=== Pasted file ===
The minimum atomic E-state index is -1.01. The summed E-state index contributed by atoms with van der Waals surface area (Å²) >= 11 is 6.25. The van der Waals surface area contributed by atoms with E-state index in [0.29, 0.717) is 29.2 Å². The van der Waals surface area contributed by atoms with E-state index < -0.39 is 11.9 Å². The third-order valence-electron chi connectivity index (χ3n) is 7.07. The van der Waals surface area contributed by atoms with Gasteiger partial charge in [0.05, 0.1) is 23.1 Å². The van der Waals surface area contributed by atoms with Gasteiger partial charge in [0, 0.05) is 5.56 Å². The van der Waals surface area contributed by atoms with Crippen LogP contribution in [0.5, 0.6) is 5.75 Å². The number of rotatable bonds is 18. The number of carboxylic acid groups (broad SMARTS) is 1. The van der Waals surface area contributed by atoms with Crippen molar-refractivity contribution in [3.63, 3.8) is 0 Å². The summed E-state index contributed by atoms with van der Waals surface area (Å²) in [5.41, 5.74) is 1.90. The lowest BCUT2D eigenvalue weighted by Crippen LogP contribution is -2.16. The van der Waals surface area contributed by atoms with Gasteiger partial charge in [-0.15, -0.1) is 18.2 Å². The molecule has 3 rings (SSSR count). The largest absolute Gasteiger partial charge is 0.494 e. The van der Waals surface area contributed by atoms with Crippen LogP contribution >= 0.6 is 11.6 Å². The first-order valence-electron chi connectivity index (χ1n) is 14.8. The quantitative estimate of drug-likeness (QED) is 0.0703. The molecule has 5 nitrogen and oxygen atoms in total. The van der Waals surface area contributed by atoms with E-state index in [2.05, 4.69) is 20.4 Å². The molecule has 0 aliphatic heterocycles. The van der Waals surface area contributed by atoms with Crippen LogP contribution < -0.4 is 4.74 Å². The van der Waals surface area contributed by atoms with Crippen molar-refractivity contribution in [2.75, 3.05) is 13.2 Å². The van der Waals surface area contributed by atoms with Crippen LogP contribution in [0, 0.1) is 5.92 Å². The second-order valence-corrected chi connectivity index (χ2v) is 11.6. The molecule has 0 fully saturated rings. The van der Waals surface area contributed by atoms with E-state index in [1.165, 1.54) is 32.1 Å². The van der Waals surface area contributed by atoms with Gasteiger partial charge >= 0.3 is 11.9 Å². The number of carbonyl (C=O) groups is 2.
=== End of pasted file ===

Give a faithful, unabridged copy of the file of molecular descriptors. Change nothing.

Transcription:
The minimum atomic E-state index is -1.01. The summed E-state index contributed by atoms with van der Waals surface area (Å²) >= 11 is 6.25. The van der Waals surface area contributed by atoms with E-state index in [0.29, 0.717) is 29.2 Å². The van der Waals surface area contributed by atoms with E-state index < -0.39 is 11.9 Å². The third-order valence-electron chi connectivity index (χ3n) is 7.07. The van der Waals surface area contributed by atoms with Gasteiger partial charge in [0.05, 0.1) is 23.1 Å². The van der Waals surface area contributed by atoms with Gasteiger partial charge in [0, 0.05) is 5.56 Å². The van der Waals surface area contributed by atoms with Crippen LogP contribution in [0.5, 0.6) is 5.75 Å². The number of rotatable bonds is 18. The number of carboxylic acid groups (broad SMARTS) is 1. The van der Waals surface area contributed by atoms with Crippen molar-refractivity contribution in [3.63, 3.8) is 0 Å². The summed E-state index contributed by atoms with van der Waals surface area (Å²) in [5.41, 5.74) is 1.90. The lowest BCUT2D eigenvalue weighted by Crippen LogP contribution is -2.16. The van der Waals surface area contributed by atoms with Gasteiger partial charge in [-0.15, -0.1) is 18.2 Å². The molecule has 3 rings (SSSR count). The largest absolute Gasteiger partial charge is 0.494 e. The van der Waals surface area contributed by atoms with Crippen LogP contribution >= 0.6 is 11.6 Å². The first-order valence-electron chi connectivity index (χ1n) is 14.8. The quantitative estimate of drug-likeness (QED) is 0.0703. The molecule has 5 nitrogen and oxygen atoms in total. The van der Waals surface area contributed by atoms with E-state index in [2.05, 4.69) is 20.4 Å². The molecule has 0 aliphatic heterocycles. The van der Waals surface area contributed by atoms with Crippen LogP contribution < -0.4 is 4.74 Å². The van der Waals surface area contributed by atoms with Crippen molar-refractivity contribution in [2.75, 3.05) is 13.2 Å². The van der Waals surface area contributed by atoms with Crippen LogP contribution in [0, 0.1) is 5.92 Å². The second-order valence-corrected chi connectivity index (χ2v) is 11.6. The molecule has 0 fully saturated rings. The van der Waals surface area contributed by atoms with E-state index in [1.165, 1.54) is 32.1 Å². The van der Waals surface area contributed by atoms with Gasteiger partial charge >= 0.3 is 11.9 Å². The number of carbonyl (C=O) groups is 2.